Yoga of the Heart: A Journey Beyond the Mat | Banyan Botanicals

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Yoga of the Heart: A Journey Beyond the Mat

posted in Yoga & Pranayama
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Yoga and Ayurveda

Yoga and Ayurveda are two interrelated branches of the same great tree of Vedic knowledge that encompasses all of human life and the entire universe. In this regard, it is important to understand the respective roles of Ayurveda and Yoga in the Vedic system. Continue Reading >

Yoga literally means union, the union of the spiritual and material, the cosmic dance of spirit and matter. For me it is a discipline that applies to every aspect of my life. It is a path for weaving spirit more deeply into the material, transforming and evolving my body, mind, and heart. Ramana Maharishi, an Indian yogic sage, said, “The Sun is simply bright. It does not correct anyone. Because it shines, the whole world is full of light. Transforming yourself is a means of giving light to the whole world.” I love this quote because it describes the process and results of yoga. This is the aim of my yoga practice: to transform into a brighter light. It is why I feel so deeply connected to this path. Simply put, yoga is the most powerful way I have found to confront and clear the things that prevent me from choosing love, experiencing bliss, and building my light.

After half a lifetime of unsuccessfully trying to figure it all out, fix my life, fix the system, correct my husband, correct my posture, fix my body, and do it all perfectly, Ramana Maharishi’s route sounds pretty wonderful—and a lot easier!

True yoga—physical postures being only one part of its infinite tapestry—is what the world needs. At least, it’s what the world I want to live in needs. Luckily yoga comes in many forms. While attending a yoga festival recently, I encountered a teacher from Brazil named Prem Baba. There were no postures or exercises in his class. It was a discourse woven amidst beautiful, heartfelt songs that continue to play in my heart and mind weeks later. The music and words were yoked to the fabric of my being, causing my awareness to change. He told a story about a student who had asked his teacher how to open the twelve petaled lotus at the top of his head, and his guru replied, “Why would you ask me to tell you that when you have not even opened the eight petaled lotus of your heart?”
 

open your heart to yoga


What I heard from Prem Baba that day is that we experience shocks in life that wound our hearts and usually cause us to build walls of defense. We are abandoned, hurt, unloved, humiliated, betrayed, and misperceived. These shocks, like the thorns of a rose, can puncture our hearts and cause us to build up scars and defenses. Unless we remove this defensive armor, we cannot open our hearts.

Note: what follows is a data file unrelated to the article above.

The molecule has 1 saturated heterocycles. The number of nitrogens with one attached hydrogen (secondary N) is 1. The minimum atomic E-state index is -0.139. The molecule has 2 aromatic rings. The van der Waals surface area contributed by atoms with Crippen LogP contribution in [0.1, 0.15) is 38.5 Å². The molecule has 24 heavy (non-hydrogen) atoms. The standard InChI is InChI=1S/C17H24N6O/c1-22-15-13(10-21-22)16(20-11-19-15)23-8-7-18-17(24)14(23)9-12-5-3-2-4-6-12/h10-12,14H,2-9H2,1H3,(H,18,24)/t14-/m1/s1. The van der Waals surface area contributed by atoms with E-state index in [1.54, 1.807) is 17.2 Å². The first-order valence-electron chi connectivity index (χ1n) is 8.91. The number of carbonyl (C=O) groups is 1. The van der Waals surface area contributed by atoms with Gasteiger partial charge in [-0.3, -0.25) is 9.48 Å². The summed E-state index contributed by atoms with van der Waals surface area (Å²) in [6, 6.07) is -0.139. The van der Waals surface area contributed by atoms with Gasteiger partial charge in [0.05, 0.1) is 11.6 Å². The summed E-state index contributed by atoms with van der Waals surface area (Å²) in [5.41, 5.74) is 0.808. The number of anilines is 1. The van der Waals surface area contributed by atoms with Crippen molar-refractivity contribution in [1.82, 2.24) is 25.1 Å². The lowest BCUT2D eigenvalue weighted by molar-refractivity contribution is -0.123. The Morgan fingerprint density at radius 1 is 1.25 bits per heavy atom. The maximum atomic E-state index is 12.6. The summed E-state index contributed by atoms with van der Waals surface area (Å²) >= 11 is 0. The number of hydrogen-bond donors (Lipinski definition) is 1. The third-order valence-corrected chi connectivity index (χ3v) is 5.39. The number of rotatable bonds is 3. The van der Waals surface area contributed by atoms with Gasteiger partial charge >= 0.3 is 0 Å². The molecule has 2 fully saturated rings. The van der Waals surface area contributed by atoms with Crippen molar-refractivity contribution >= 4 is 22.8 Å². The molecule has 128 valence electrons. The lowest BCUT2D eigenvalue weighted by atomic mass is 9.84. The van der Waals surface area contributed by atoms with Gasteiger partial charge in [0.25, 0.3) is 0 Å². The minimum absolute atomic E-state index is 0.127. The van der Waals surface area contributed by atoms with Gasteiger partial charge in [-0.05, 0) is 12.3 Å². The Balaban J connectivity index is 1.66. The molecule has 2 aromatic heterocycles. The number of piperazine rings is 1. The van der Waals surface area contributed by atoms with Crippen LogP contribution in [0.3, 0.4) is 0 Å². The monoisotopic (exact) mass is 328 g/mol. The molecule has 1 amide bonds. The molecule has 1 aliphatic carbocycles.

Our spiritual success and growth depend on us opening our hearts, becoming vulnerable. According to Prem Baba, that is the only way. Those of us on the spiritual path can begin to use these shocks, these punctures, as tools to break up the defenses around our hearts. I pondered these principles and, upon arriving home, applied them to my life. That experience was a deepening of my understanding of what yoga could be.

I recently completed my 200-hour yoga teacher training. The power of yoga to transform was obvious. If you were to look at pictures of our group before and after this training, it would be evident. We all changed. You could see it in our asanas, our more defined muscles, the way we held ourselves. And you could see it in our eyes—the inner fire burned brighter and there was a sparkle. When we listened to each other talk and teach, we could hear the change too. Confidence, clarity, articulation, and passion rang out.

I had never been so aware of yoga’s transformative properties than I was during this course. I have called myself a yogi or yogini more than a few times in my life, but I say it now with more experience of what it means, a deeper connection and truth. I have grown to need yoga more and use yoga more. I have experienced times of personal challenge during these last six months and they are, I feel, part of the path, somehow part of the training.

Every time I reached for yoga, it was there, reaching back for me.

Yoga changes for me every day—it is a way of being in the world, a spirit in a human body. It has become my practice, my lens, my joy, sometimes my pain, my path, and my purpose. Yoga has evolved and changed me. I was given tremendous opportunity and imperative to reach for and rely on yoga to guide me through my challenges. I found I needed to practice yoga on and off the mat, to see each twist of life as an opportunity to use stihrim (steadfast will) to steady as in Tree Pose (Vrksasana), to hold unwavering dhrishti (focused gaze) as is necessary in Lord of the Dance Pose (Natarajasana), to open my heart and shore up my strength at the same time as I would in Upward Bow (Wheel) Pose (Urdhva Dhanurasana). Even the thorns of the rose that Prem Baba spoke of, those shocks in life that come when we reach for the ineffable beauty of the rose, are our teachers and our yoga. They are beloved masters who have come to destroy the walls of protection we have built around our hearts, because the most precious beauty of union, the most cherished experiences cannot be seen or felt through those walls. Yoga is our journey home to our bodies, our minds, our hearts, and to the glorious magic of our spirit.